Driving the horses to water at the culvert was an awesome chore but surely honed my skills and senses with big animals.  I can even remember driving the team on the rope that pulled the hay-fork up to the mow as they were unloading wagons.  The memorable part was turning them around while I held the whippletree, to go back for another load.  This was a team of very big horses for a 7-year old.  Then there was always the chore of feeding the chickens and gathering eggs.  I was small enough to be able to go back on the roost ledge where they would oocasionally lay eggs – and of course, this was a quick duty, but a rather “messy” trip.  The good memories were the raccoons we kept in large wire mesh pens behind the house.  We had about 40 and some were pets.  We had to feed them, but what fun it was to be there when people came on weekends to watch.  We also had ducks and geese running around which we learned to respect.  Have you ever had a gander chase you round and round with his feet and wings??  He was faster and it seemed, much bigger than me.  I wonder what today's 7-year olds would think about having their dad tell them to do some of the above tasks every day.  Maybe they would be thrilled, or maybe they would just grab their “remote” and somehow, have the work done “digitally” in minutes.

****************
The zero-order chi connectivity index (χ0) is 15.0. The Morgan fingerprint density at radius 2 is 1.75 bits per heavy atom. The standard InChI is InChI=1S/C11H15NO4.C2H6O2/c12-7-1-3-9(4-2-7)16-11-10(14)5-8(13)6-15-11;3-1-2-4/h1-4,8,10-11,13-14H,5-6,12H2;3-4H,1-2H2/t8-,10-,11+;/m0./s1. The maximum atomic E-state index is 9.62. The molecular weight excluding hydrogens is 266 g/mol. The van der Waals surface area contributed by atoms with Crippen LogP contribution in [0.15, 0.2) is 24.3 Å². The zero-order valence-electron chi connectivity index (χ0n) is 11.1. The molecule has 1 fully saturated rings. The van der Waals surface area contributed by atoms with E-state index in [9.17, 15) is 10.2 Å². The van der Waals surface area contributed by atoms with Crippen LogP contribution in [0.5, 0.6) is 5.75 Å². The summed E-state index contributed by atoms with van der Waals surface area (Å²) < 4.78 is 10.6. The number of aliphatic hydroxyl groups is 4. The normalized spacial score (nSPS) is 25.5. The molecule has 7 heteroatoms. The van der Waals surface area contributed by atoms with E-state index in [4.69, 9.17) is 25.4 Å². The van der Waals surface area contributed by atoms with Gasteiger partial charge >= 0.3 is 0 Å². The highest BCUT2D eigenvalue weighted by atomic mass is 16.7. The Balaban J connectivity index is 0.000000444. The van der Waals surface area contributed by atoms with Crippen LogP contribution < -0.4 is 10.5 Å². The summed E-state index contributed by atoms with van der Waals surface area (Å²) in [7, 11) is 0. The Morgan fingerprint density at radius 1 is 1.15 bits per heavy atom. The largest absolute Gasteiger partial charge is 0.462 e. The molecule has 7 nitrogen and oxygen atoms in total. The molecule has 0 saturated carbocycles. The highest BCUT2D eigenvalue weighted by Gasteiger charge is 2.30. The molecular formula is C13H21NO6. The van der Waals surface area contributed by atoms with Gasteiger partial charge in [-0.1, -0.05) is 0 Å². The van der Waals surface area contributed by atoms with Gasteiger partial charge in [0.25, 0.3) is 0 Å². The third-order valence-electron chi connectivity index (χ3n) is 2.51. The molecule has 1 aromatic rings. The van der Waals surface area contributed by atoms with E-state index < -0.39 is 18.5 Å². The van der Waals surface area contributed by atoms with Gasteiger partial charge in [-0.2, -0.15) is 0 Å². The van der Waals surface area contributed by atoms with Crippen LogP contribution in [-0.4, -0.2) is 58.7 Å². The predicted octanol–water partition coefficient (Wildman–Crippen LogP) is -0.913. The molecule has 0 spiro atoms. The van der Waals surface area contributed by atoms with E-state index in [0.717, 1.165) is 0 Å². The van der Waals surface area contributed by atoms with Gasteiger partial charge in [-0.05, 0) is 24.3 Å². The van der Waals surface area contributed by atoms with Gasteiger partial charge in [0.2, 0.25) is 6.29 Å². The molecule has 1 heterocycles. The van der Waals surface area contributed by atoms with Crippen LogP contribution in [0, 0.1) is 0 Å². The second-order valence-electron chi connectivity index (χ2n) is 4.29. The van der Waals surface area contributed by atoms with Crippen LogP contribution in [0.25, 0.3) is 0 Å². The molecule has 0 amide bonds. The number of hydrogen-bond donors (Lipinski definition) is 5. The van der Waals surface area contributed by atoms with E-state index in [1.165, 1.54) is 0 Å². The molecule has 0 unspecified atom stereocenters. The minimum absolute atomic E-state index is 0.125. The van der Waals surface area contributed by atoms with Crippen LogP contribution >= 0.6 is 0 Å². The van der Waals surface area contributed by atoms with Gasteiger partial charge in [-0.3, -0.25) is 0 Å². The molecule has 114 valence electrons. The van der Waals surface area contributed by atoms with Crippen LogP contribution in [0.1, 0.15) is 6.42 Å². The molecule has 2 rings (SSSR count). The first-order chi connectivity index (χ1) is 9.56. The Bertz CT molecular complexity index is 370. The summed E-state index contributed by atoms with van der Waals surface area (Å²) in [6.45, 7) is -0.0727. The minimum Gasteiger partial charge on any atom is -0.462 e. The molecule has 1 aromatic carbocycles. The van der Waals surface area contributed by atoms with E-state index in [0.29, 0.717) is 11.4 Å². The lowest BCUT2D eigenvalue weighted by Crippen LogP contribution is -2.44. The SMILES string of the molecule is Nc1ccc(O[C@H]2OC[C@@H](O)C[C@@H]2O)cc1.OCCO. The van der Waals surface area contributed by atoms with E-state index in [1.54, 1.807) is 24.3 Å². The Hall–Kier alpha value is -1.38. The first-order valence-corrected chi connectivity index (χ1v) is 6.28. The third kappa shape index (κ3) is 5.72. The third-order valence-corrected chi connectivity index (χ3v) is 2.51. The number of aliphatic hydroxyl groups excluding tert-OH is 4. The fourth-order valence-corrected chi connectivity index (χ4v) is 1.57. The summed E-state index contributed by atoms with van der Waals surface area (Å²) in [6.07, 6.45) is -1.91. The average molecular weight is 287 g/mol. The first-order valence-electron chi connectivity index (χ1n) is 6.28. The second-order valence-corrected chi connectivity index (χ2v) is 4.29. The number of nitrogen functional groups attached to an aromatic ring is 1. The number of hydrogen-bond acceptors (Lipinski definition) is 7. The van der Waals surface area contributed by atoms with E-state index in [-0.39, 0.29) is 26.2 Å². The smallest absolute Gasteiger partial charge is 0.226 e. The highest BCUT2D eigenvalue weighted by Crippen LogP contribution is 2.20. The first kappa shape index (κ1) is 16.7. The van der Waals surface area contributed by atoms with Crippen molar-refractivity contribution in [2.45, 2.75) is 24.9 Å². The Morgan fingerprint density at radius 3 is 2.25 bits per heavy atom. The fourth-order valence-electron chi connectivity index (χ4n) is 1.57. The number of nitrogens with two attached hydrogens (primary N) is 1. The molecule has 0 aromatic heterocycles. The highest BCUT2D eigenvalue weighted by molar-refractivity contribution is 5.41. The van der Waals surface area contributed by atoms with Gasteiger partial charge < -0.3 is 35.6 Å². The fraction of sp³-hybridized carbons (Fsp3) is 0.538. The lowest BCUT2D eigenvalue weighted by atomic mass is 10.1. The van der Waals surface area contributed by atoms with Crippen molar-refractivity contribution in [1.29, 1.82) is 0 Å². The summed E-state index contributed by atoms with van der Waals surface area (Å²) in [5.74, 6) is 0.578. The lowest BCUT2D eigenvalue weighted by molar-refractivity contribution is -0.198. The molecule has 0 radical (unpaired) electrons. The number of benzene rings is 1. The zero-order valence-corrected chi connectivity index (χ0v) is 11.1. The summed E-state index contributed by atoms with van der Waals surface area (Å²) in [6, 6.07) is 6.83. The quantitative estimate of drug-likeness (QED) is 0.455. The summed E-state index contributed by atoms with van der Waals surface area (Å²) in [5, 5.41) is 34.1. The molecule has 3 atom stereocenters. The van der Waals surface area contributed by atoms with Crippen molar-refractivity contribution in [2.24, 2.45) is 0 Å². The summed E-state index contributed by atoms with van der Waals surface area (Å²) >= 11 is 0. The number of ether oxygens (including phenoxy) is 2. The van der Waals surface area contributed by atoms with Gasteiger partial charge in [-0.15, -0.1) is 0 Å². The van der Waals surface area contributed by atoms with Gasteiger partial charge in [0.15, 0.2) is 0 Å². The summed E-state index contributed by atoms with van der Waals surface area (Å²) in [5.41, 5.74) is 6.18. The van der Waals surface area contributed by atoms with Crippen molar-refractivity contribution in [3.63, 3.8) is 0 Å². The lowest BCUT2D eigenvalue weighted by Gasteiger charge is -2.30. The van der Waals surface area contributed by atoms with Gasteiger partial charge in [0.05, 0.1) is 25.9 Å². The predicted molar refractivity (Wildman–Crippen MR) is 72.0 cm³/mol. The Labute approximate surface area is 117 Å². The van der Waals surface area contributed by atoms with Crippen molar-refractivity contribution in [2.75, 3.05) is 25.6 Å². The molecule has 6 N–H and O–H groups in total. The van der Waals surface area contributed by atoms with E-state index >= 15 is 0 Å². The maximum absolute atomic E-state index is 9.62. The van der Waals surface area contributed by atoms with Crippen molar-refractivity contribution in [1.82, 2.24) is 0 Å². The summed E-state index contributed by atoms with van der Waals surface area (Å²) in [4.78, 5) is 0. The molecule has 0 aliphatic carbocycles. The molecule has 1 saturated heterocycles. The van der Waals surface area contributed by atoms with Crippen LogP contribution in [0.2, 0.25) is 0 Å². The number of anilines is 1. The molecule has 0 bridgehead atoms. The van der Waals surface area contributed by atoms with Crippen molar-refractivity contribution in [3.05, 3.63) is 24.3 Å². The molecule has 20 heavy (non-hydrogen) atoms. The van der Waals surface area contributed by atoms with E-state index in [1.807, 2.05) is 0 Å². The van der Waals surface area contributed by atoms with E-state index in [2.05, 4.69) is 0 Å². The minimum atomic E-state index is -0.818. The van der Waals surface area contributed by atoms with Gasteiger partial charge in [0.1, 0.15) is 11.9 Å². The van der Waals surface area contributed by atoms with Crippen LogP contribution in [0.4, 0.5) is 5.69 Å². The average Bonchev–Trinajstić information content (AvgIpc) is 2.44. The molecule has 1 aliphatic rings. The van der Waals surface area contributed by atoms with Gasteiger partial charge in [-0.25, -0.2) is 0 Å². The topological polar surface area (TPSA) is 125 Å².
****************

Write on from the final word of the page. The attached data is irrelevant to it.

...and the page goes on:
Now back to 1940 doing the rest of the farm work.  We finished the cultivating.  We kept Charlie and Maude quite busy during haying season and wheat harvest.  We had horse-drawn mowing machines to cut the hay.  Horse-drawn rakes to windrow the hay.  Horse-drawn wagons to bring it back to the barn.  Most of the wheat was cut by hand with a bit scythe (similar to the one carried by the “grim reaper”) and rolled into bundles.  Then the bundles stacked into shocks to repel any rain and actually dry out in the field.  When dry, the next day or so, we loaded them onto the wagon which required a “specialist.”  My uncle hired old John Welch for this, a nearby neighbor who knew how to load a wagon or build a stack that wouldn't slip apart or tip over and would also repel the weather.  He was an expert.  But he was a little cantankerous and self-centered and demanded we did things his way.  My uncle also hired Johnny Reynolds to help me when it came to this backbreaking work.  He hired Johnny quite a few times for extra jobs.  Johnny and I would drive the horses and wagon along the rows of shocks and throw each bundle on with our pitch forks.  Mr. Welch would carefully position each one so we could make a huge load that would survive the trip back to the barn safely.